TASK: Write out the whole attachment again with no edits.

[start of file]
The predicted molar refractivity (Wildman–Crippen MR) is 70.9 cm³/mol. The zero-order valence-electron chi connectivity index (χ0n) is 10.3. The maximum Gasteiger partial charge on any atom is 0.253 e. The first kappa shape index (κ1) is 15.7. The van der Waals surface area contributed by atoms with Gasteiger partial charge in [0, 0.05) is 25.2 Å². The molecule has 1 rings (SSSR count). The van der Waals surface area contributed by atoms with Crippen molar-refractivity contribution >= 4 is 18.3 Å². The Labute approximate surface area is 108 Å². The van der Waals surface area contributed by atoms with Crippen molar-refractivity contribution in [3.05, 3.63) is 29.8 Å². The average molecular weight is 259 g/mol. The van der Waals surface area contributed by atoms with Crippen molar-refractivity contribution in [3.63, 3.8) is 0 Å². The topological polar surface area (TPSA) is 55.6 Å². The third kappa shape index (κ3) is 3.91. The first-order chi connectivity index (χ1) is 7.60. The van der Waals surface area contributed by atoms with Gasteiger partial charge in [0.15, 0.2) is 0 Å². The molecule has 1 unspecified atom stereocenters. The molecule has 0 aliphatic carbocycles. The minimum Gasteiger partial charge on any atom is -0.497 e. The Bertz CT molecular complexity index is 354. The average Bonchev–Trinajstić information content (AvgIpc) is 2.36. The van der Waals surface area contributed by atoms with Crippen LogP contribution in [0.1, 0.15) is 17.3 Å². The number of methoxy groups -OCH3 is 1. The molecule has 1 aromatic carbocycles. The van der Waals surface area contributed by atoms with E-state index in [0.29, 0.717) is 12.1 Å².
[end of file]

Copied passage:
The predicted molar refractivity (Wildman–Crippen MR) is 70.9 cm³/mol. The zero-order valence-electron chi connectivity index (χ0n) is 10.3. The maximum Gasteiger partial charge on any atom is 0.253 e. The first kappa shape index (κ1) is 15.7. The van der Waals surface area contributed by atoms with Gasteiger partial charge in [0, 0.05) is 25.2 Å². The molecule has 1 rings (SSSR count). The van der Waals surface area contributed by atoms with Crippen molar-refractivity contribution >= 4 is 18.3 Å². The Labute approximate surface area is 108 Å². The van der Waals surface area contributed by atoms with Crippen molar-refractivity contribution in [3.05, 3.63) is 29.8 Å². The average molecular weight is 259 g/mol. The van der Waals surface area contributed by atoms with Crippen molar-refractivity contribution in [3.63, 3.8) is 0 Å². The topological polar surface area (TPSA) is 55.6 Å². The third kappa shape index (κ3) is 3.91. The first-order chi connectivity index (χ1) is 7.60. The van der Waals surface area contributed by atoms with Gasteiger partial charge in [0.15, 0.2) is 0 Å². The molecule has 1 unspecified atom stereocenters. The molecule has 0 aliphatic carbocycles. The minimum Gasteiger partial charge on any atom is -0.497 e. The Bertz CT molecular complexity index is 354. The average Bonchev–Trinajstić information content (AvgIpc) is 2.36. The van der Waals surface area contributed by atoms with Crippen LogP contribution in [0.1, 0.15) is 17.3 Å². The number of methoxy groups -OCH3 is 1. The molecule has 1 aromatic carbocycles. The van der Waals surface area contributed by atoms with E-state index in [0.29, 0.717) is 12.1 Å².